The Golden Hour

The Obliteration Room by Yayoi Kusama

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Way back in 2011, when Paolo Bacigalupi was my pro at ArmadilloCon, I mentioned that I was worried about keeping up with my blog. He said, “Don’t worry about your blog, you’re a writer not a blogger, right?” This is seriously good advice, and it’s only taken me four years to begin following it.

I have had a productive spring, and find myself with over a dozen stories in submission – more than ever. The more stories I write, the more I value my fiction writing time. That said, I still need a place to park my random musings, so this blog isn’t going away. But, I will be updating less frequently.


THE GOLDEN HOUR

Even letting my blog slide, it’s a daily a struggle to carve out writing time. Anyone who’s tried to fit their creative endeavors around the beautiful chaos that is life knows that some days (or weeks or months) this harder to accomplish than others. When I get busy, I fall back on what I’ve come to think of as my “golden hour.”

In medicine, the term refers to the first hour after a trauma or medical emergency. The theory is that if the patient receives treatment within that hour, their chances of survival are significantly increased. A neglected story is like a casualty laying on the side of the road, vitality ebbing, waiting for the ambulance to come roaring up.

If I get caught up in the day-to-day and ignore my current story for too long, it dies a kind of slow death. When I come back to it, I have to backtrack, retrace my steps, rereading until I can revive it. This is time that would be better spent on the next story. Also, Something important happens when I touch the work daily. A story in progress is a living thing inside my head, and I need to keep the characters, the tone and emotion present.

I’ve found that one hour a day is enough to keep a story vital, present and workable. Luckily, since no lives are actually at stake here, I’m free break this hour up any number of ways. I’ll jump in for 30 minutes in the morning and grab another 30 while my kids watch videos in the afternoon. I’ve done four 15-minute chunks of revising. I plunge into the work quickly and immerse myself for however many minutes I have.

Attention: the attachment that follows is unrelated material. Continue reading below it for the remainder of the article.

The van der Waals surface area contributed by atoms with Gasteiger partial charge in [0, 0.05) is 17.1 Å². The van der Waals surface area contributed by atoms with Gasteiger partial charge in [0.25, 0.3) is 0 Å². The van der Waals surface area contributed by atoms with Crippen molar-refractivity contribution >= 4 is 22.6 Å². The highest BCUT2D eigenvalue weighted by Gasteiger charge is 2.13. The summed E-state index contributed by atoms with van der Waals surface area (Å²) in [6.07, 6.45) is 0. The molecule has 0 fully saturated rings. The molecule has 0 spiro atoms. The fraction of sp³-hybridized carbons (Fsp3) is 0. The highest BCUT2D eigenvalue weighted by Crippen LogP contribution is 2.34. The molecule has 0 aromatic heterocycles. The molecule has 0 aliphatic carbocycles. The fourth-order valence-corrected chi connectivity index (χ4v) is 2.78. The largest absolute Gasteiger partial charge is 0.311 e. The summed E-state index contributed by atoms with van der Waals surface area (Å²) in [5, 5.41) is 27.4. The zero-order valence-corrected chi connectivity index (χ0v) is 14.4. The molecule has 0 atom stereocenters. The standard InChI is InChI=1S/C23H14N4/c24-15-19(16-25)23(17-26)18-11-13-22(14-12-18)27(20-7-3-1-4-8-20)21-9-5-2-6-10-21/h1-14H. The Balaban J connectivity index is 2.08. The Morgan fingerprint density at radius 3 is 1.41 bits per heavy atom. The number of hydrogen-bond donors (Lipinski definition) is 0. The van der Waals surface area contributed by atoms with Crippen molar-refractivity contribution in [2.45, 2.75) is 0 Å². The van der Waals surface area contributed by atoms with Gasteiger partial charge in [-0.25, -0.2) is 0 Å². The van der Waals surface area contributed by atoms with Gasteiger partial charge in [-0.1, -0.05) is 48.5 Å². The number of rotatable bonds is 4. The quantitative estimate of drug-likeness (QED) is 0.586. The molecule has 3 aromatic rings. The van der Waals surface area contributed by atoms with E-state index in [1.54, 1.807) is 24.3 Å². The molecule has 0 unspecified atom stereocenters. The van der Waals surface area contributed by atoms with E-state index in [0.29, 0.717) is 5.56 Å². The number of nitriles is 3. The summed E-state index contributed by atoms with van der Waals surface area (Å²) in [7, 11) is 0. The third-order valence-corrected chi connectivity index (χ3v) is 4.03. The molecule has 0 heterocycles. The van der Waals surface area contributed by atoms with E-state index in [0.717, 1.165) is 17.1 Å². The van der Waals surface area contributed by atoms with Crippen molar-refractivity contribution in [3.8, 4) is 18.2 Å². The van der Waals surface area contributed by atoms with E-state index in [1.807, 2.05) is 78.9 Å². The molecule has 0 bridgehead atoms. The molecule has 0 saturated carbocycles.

During busy times, my golden hour is the lifeline that will keep my story alive – one hour at a time. 

Illustration from Hans Christian Andersen’s Little Mermaid

BTW: My dark mermaid story, The Gyre, was mentioned on K.Tempest Bradford’s column on io9 alongside two other fantastic stories – one written by the award-winning Ken Liu! So, that is thrilling and an honor!

The New Novel Plan or I’m Making This Up as I Go Along.

U of Louisville puts entropy to work…
How do you plan a novel? I wish I knew; yet I keep trying. A plan is a comfort even when I know that it is no more than a container. A vessel that I fill with both my dreams and my commitment to chase them, a fragile clay pot to stand against the universe’s inevitable urge to entropy and all the myriad ways that manifests in my everyday life. For more on that go read Pamela Zoline’s Heat Death of the Universe (PDF). 
I was all set to blast through this novel in about three months. The outlining is finished, and I’ve been drafting the new first chapters to work with the material I’d already written. Then, a couple weeks ago I got word that I’ve been invited to attend the Turkey City Writers’Workshop later this fall. I’m thrilled, and I really want to write a shiny new story for it, so that I can get the most out of the workshop.
Yet, I don’t want to completely abandon my novel, so I’m changing my plan. Instead of drafting it at white-hot speed, I’m going to work on it super slowly. I’m going to use the “Don’t Break the Chain” method and write at least 25 minutes – and no more than one hour – a day, every day. This will probably get me about 350-500 words a day. At this pace, I should have a finished draft in about six and a half months. Of course when I get to the other side of this workshop, I’ll decide if I want to change my plan again.

Writing Flash with Cat Rambo!



Since Armadillocon I’ve had a hard time TAKING time to write (I so want to say “finding” the time to write, but there’s no such thing as finding time, you can only take it).

I won’t roll through all the usual excuses, let’s just say summer is awesome when it comes to trips and out-of-town visitors and camps and camping and swimming, but much more challenging when it comes to finding the peace and quiet I need to lay words down on the page. I can’t wait for the first day of school and the return of our more established schedule.